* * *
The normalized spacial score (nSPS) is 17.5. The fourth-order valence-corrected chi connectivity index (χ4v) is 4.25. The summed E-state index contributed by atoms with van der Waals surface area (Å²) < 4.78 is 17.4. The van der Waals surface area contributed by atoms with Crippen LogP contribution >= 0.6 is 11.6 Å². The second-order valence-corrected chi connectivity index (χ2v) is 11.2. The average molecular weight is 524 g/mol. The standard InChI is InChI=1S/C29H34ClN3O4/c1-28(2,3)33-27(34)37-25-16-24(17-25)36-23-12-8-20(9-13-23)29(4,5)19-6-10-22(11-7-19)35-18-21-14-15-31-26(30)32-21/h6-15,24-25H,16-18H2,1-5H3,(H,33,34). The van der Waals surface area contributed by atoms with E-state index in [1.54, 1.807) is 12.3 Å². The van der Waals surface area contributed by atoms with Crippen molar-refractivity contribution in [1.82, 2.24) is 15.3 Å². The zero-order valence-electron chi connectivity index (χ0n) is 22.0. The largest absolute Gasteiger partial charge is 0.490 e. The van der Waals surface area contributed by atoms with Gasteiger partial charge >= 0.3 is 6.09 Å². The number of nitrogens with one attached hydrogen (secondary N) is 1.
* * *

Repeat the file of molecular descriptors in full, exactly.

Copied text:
The normalized spacial score (nSPS) is 17.5. The fourth-order valence-corrected chi connectivity index (χ4v) is 4.25. The summed E-state index contributed by atoms with van der Waals surface area (Å²) < 4.78 is 17.4. The van der Waals surface area contributed by atoms with Crippen LogP contribution >= 0.6 is 11.6 Å². The second-order valence-corrected chi connectivity index (χ2v) is 11.2. The average molecular weight is 524 g/mol. The standard InChI is InChI=1S/C29H34ClN3O4/c1-28(2,3)33-27(34)37-25-16-24(17-25)36-23-12-8-20(9-13-23)29(4,5)19-6-10-22(11-7-19)35-18-21-14-15-31-26(30)32-21/h6-15,24-25H,16-18H2,1-5H3,(H,33,34). The van der Waals surface area contributed by atoms with E-state index in [1.54, 1.807) is 12.3 Å². The van der Waals surface area contributed by atoms with Crippen molar-refractivity contribution in [1.82, 2.24) is 15.3 Å². The zero-order valence-electron chi connectivity index (χ0n) is 22.0. The largest absolute Gasteiger partial charge is 0.490 e. The van der Waals surface area contributed by atoms with Gasteiger partial charge >= 0.3 is 6.09 Å². The number of nitrogens with one attached hydrogen (secondary N) is 1.